With his company’s third crowdfunding campaign recently hitting 249 per cent of its 500, 000 target, hiyacar co-founder Graeme Risby is becoming somewhat of a veteran in the fundraising space.
The peer-to-peer car sharing app, billed as Airbnb for cars, has scaled to bring over 1, 600 on-demand vehicles to London in just two years, and the development of a new keyless QuickStart technology has seen booking conversions double since November 2017.
Risby and co-founder Rob Larmour turned to crowdfunding once again to fund the roll-out of QuickStart technology and grow the startup’s community through marketing.
Business Advice caught up with Risby to hear about his experiences with the crowd and find out if there are any secrets to a successful crowdfunding campaign.
How did hiyacar start?
hiyacar is a peer-to-peer car sharing app that myself and Rob Larmour begun working on in 2014. I have always beena bit of a car-fiend and at the time, working in the City I knew that there were lots of people who needed access to a car in London but didnt need to own one. Ive always been conscious that your car is your most expensive liability and I wanted to change this by turning my car into an asset.
With the help of ecommerce expert (and friend Rob Larmour), we realised that the obstacle to unlocking the value in people’s cars was simple: an insurance policy that allows owners to make money and covers their car when on hiya.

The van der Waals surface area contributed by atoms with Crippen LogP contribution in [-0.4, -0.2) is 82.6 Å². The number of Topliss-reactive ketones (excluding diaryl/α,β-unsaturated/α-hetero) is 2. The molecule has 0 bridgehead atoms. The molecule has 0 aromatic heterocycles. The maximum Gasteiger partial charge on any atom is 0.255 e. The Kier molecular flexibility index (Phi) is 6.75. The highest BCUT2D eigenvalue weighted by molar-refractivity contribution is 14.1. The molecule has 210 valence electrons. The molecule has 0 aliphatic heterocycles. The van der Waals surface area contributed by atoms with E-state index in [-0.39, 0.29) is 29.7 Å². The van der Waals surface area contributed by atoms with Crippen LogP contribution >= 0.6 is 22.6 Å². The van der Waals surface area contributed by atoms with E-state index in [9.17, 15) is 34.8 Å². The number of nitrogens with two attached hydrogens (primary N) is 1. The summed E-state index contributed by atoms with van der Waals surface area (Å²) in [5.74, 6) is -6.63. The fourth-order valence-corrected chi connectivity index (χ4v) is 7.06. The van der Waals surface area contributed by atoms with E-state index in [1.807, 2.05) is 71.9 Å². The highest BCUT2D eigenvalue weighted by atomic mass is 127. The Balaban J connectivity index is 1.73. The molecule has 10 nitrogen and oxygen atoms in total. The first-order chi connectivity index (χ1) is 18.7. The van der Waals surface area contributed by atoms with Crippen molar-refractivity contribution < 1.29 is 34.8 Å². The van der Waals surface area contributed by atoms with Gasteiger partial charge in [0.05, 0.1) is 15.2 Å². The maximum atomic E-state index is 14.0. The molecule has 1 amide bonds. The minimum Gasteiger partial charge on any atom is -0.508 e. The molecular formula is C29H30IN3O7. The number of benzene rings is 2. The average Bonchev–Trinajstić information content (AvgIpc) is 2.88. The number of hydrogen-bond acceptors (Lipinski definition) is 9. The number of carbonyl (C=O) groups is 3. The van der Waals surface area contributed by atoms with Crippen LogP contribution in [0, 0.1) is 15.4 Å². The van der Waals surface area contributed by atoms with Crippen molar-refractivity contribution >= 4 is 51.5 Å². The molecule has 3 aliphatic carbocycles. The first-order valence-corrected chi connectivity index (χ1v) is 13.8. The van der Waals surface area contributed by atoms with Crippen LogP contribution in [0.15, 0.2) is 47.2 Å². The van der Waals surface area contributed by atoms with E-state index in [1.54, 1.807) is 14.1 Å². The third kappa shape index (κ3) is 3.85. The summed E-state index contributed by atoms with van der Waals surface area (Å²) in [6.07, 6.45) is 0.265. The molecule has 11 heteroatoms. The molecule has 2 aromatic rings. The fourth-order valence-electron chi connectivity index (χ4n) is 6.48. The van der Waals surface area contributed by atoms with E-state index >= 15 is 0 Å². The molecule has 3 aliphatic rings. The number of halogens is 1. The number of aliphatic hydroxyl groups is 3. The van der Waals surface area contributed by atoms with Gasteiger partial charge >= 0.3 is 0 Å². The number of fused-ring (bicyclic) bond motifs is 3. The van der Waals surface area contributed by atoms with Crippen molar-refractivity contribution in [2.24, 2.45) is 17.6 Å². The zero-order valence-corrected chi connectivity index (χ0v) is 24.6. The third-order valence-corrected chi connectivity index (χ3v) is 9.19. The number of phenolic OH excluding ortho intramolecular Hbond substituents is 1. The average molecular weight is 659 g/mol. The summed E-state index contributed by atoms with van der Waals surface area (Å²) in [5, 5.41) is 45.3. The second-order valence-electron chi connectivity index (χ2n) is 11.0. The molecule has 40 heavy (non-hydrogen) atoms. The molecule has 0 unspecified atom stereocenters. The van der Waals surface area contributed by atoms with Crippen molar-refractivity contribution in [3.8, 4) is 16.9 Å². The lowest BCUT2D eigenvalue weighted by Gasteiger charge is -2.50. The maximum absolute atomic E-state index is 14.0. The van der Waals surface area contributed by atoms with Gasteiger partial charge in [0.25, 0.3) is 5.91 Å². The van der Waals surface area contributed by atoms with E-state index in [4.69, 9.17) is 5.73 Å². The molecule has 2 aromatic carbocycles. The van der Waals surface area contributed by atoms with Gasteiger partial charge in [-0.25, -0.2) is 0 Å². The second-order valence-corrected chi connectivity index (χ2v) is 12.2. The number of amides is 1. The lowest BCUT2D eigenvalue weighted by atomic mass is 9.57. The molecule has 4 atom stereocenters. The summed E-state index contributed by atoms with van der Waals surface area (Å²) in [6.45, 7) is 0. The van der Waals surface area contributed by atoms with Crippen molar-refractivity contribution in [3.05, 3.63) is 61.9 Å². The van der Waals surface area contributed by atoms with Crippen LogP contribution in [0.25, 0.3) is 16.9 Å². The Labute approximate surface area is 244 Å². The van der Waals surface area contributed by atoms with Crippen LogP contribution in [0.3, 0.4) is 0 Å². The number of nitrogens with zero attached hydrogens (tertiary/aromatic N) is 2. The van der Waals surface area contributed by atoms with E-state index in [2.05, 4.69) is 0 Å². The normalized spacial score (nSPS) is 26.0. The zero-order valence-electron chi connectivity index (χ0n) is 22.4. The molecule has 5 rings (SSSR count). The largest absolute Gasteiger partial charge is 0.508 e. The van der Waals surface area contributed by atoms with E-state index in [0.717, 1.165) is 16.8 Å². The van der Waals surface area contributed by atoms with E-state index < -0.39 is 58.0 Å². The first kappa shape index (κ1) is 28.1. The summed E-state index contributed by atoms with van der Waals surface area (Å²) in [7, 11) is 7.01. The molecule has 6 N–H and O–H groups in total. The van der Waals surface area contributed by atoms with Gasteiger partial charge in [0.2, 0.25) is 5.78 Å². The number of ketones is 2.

We then set about solving the key handover? issue which was that people wanted to hire a car on-demand but although the cars were not being used, the owners were not available to handover the key as they were at work etc. This is where the idea for QuickStart was born.
We completed our first hiya and hired our first employee in 2016 and since then have watched hiyacar evolve into a friendly, living community and a team of 17 amazingly driven people.
Yes, on two occasions for hiyacar: before launch in 2015 and to help scaling in 2016
What is the latest round of investment for?
The investment will support general growth but with a more specific focus on rolling out our QuickStart keyless technology, investing in marketing to grow the community and optimising the product.
What have your overall experiences of crowdfunding been?
Our experiences have been good. The key lesson is that it is important to use crowdfunding platforms as a part, but not the main part, of a round: between 50 and 75 per cent of the money raised on platforms tends to come from existing/new investors who are not sourced from the crowd. This means that the new crowd? will not be the majority of funds that show on a crowdfunding raise.
In addition, we have learnt it is critical to have a great video, to answer questions quickly and clearly and to ensure regular updates to the crowd to make sure the company’s achievements and funding progress are visible. With these learnings and a good amount of the funds committed up front, success is much easier.